As I was returning from Israel on Wednesday night, a series of horrifying reports surfaced of yet another terror attack aimed at innocent civilians in Tel Aviv. (Read CJP’s statement)
Early this morning, I learned that one of the victims had close ties to the Boston area.
Michael Feige was a highly respected academic and former visiting professor at Brandeis. He was a beloved colleague and friend to many in our community.
We also learned more about the three other victims: Ido Ben Ari, 42, a father of two and ex-commando from Ramat Gan; Ilana Naveh, 39, a mother of four from Tel Aviv; and Mila Mishayev, 32, from Rishon LeZion, a woman about to be married who was able to make one heartbreaking final phone call to her fiancé before dying of her wounds.
This act of terror has caused such senseless loss and enormous pain in Israel and in our community.
The statement below is from Ilan Troen, one of Professor Feige’s former colleagues at the University:
“Prof. Michael Feige, who was a Visiting Professor at Brandeis’ Schusterman Center for Israel Studies, NEJS and Anthropology, was one of the victims of the terror attack in central Tel Aviv on Wednesday night, June 8. Professor Feige was a beloved colleague and friend of many in our community and a reminder of how close terror is to each of our lives.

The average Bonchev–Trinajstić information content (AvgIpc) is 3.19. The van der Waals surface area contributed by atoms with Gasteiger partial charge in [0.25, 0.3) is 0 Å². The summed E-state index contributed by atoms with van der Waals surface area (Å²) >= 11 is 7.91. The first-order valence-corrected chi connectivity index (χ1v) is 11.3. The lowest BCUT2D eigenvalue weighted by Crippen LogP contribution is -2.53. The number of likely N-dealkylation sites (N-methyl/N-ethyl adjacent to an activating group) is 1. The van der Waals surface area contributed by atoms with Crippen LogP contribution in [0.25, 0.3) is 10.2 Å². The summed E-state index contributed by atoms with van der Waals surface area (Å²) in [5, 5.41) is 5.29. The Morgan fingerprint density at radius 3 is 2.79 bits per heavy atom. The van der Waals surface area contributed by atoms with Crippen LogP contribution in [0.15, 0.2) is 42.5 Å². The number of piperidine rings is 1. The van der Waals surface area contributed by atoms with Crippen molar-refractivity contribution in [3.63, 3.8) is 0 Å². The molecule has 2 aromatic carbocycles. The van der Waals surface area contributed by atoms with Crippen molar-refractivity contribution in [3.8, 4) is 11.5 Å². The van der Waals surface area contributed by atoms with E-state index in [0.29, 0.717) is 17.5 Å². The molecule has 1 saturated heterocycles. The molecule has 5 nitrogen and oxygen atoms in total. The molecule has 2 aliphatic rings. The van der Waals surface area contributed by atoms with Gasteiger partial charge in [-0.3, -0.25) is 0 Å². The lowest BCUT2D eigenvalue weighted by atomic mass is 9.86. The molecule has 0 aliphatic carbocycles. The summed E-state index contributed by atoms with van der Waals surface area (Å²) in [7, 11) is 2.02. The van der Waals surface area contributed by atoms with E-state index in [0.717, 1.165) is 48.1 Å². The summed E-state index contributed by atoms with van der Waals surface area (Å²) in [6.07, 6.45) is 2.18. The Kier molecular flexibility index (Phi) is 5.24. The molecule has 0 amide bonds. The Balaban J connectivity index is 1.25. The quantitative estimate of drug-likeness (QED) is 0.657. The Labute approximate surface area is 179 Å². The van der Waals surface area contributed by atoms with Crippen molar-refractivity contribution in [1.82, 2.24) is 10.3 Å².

Michael was a gentle man and a sensitive teacher. His scholarship earned him the annual Shapira Prize in 2010 of the Association for Israel Studies for the best book published in Israel Studies: Settling in the Hearts; Jewish Fundamentalism in the Occupied Territories.
A graduate of the Hebrew University in sociology and anthropology, much of his work was focused on memory and identity in Israeli politics and culture. He engaged in original research on the settlement movement and Gush Emunim as well as on Peace Now, the use of archaeology in contemporary Israel, the assassination of Rabin and religious fundamentalism, and the place of Ben-Gurion in national memory.
After his degree he spent a year as a Fellow of the Katz Center for Advanced Judaic Studies at the University of Pennsylvania and then returned to Israel where he joined the Ben-Gurion Research Center for the Study of Israel and Zionism at the Ben-Gurion University campus in Sde Boker. He was serving as the head of the BGU program in Israel Studies.
He leaves a wife and three daughters, and many friends and admirers. May his family and friends find comfort among the mourners of Zion and Jerusalem.”
We join with the Brandeis community and with our brothers and sisters in Israel in remembering Michael, Ido, Ilana and Mila. Their memories will be a blessing to all those who knew and loved them.
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